At the time, only 3 years ago, publication of the first full Neanderthal genome seemed miraculous. Yet the apparent magic proved repeatable, including for an obscure but distinct group of extinct humans – the Denisovans – known only from their DNA in a single pinkie bone. These advances astonished the world by showing that anatomically modern humans were capable of interbreeding with both groups; and did so that many people now living outside of Africa carry the genetic evidence. But the samples analysed for DNA were little more than 40 thousand years old. Older fossils of extinct animals have given up their genetic features, such as the wooly mammoth and a horse about 700 ka old, but only from samples frozen into permafrost at high northern latitudes.
The degradation of DNA over time seemed destined to limit palaeo-genetics, even when slowed down by natural freezing. The degradation breaks down any surviving genetic material into shorter and shorter fragments of the DNA molecule, ultimately to its atoms being recombined in new molecules of totally unrelated compounds through the chemical processes of fossilisation. Reassembling the fragments correctly becomes increasingly difficult the smaller they are. Few outside of a highly skilled specialists were optimistic of breaking the 100 ka barrier, even using frozen fossils. Unsurprisingly, having had such dramatic successes, the specialists continue to ride their luck and their ingenuity.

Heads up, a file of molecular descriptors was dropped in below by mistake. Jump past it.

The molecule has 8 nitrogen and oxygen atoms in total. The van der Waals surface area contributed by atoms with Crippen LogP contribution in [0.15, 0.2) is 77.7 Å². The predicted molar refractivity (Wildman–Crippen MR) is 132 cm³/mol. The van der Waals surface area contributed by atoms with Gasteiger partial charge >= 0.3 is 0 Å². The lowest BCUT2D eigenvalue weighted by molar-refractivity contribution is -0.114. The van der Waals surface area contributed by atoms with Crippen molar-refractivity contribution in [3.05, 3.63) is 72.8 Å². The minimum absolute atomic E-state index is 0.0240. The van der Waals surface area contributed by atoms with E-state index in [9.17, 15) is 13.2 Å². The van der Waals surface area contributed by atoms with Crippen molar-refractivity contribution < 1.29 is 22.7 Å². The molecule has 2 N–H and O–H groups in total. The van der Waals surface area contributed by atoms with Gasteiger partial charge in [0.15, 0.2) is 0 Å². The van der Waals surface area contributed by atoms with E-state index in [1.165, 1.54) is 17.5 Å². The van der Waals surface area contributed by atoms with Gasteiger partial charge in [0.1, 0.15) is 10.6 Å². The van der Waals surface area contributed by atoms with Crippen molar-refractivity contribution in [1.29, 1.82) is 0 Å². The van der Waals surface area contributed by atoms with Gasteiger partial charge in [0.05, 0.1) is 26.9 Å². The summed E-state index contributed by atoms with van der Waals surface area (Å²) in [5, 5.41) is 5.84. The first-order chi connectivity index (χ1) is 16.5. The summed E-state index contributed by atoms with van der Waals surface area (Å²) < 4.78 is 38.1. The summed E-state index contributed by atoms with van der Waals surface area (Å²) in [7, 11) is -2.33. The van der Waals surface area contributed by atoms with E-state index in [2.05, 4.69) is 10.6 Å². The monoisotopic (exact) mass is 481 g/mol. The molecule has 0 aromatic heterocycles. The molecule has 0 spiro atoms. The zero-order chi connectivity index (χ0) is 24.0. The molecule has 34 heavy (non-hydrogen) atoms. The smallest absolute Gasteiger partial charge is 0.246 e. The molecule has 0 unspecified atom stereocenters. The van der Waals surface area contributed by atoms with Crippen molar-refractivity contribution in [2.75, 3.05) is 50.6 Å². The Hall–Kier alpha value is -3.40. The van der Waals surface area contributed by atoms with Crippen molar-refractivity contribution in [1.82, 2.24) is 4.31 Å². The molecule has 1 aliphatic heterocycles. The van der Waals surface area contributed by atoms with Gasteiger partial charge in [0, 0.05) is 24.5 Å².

The cave complex of the Atapuerca Mountains in northern Spain, whose sediments range in age from almost a million years ago to recent times, contain rich accumulations of human remains, including the pre-Neanderthal Homo heidelbergensis and H. antecessor dating back to more than 800 ka. If ever there was a magnet for archaeo-geneticists Atapuerca is definitely one. Moreover, physical anthropologists seem never to stop disputing their interpretations. Jesse Dabney of the now famous Max Planck Institute for Evolutionary Anthropology in Leipzig, Germany, and co-workers from Britain, New Zealand, Spain and Australia are now beginning to report results. The first are from a cave bear (probably Ursos deningeri) known to be older than 300 ka (Dabney, J. and 10 others 2013. Complete mitochondrial genome sequence of a Middle Pleistocene cave bear reconstructed from ultrashort DNA fragments in one of its foreleg bones. Proceedings of the National Academy of Sciences, v. 110, doi/10.1073/pnas.1314445110). The bear’s mitochondrial DNA was pieced together from fragments as small as 50 base pairs, and shows its ancestry to bears (U. spelaeus) from the later Pleistocene that became extinct at about 28 ka.
It may be only a matter of time before human DNA emerges from the rich Atapuerca fossil hoard; indeed the authors strongly hint that they are working on that now.
- Researchers reconstruct mitochondrial genome of Middle Pleistocene cave bear (phys.org)
- It’s Barely There – 300,000 Year Old DNA (genedork.wordpress.com)